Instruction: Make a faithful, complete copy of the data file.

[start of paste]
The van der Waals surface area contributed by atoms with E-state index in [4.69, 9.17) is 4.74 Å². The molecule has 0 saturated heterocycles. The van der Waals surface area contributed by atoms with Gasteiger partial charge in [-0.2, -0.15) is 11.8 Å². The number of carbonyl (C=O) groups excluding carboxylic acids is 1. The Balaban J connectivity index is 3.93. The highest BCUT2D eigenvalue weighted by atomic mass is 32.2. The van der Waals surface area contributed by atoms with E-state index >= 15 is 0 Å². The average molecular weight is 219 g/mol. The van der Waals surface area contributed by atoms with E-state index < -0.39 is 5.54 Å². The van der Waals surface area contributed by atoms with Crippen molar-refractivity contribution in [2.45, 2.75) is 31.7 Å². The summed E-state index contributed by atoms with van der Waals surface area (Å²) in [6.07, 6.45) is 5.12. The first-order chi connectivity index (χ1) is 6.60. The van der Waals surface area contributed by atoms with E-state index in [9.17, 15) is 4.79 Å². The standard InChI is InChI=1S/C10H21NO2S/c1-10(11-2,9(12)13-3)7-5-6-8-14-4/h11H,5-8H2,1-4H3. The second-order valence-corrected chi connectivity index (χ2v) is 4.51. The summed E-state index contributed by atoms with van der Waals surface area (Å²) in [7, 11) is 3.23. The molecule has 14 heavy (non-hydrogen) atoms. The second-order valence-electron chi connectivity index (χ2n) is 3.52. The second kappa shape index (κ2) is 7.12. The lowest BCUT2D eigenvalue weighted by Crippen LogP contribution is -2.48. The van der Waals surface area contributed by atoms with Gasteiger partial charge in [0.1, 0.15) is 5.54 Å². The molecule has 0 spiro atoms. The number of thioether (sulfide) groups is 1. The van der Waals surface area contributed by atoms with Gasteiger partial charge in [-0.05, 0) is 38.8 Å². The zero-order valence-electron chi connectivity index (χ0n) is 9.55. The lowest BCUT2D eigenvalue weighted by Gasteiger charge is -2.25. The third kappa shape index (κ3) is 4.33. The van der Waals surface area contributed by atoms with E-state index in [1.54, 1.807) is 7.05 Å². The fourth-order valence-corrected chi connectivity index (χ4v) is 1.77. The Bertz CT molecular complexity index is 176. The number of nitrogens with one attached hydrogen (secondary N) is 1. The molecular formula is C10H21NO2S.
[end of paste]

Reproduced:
The van der Waals surface area contributed by atoms with E-state index in [4.69, 9.17) is 4.74 Å². The molecule has 0 saturated heterocycles. The van der Waals surface area contributed by atoms with Gasteiger partial charge in [-0.2, -0.15) is 11.8 Å². The number of carbonyl (C=O) groups excluding carboxylic acids is 1. The Balaban J connectivity index is 3.93. The highest BCUT2D eigenvalue weighted by atomic mass is 32.2. The van der Waals surface area contributed by atoms with E-state index >= 15 is 0 Å². The average molecular weight is 219 g/mol. The van der Waals surface area contributed by atoms with E-state index < -0.39 is 5.54 Å². The van der Waals surface area contributed by atoms with Crippen molar-refractivity contribution in [2.45, 2.75) is 31.7 Å². The summed E-state index contributed by atoms with van der Waals surface area (Å²) in [6.07, 6.45) is 5.12. The first-order chi connectivity index (χ1) is 6.60. The van der Waals surface area contributed by atoms with E-state index in [9.17, 15) is 4.79 Å². The standard InChI is InChI=1S/C10H21NO2S/c1-10(11-2,9(12)13-3)7-5-6-8-14-4/h11H,5-8H2,1-4H3. The second-order valence-corrected chi connectivity index (χ2v) is 4.51. The summed E-state index contributed by atoms with van der Waals surface area (Å²) in [7, 11) is 3.23. The molecule has 14 heavy (non-hydrogen) atoms. The second-order valence-electron chi connectivity index (χ2n) is 3.52. The second kappa shape index (κ2) is 7.12. The lowest BCUT2D eigenvalue weighted by Crippen LogP contribution is -2.48. The van der Waals surface area contributed by atoms with Gasteiger partial charge in [0.1, 0.15) is 5.54 Å². The molecule has 0 spiro atoms. The number of thioether (sulfide) groups is 1. The van der Waals surface area contributed by atoms with Gasteiger partial charge in [-0.05, 0) is 38.8 Å². The zero-order valence-electron chi connectivity index (χ0n) is 9.55. The lowest BCUT2D eigenvalue weighted by Gasteiger charge is -2.25. The third kappa shape index (κ3) is 4.33. The van der Waals surface area contributed by atoms with E-state index in [1.54, 1.807) is 7.05 Å². The fourth-order valence-corrected chi connectivity index (χ4v) is 1.77. The Bertz CT molecular complexity index is 176. The number of nitrogens with one attached hydrogen (secondary N) is 1. The molecular formula is C10H21NO2S.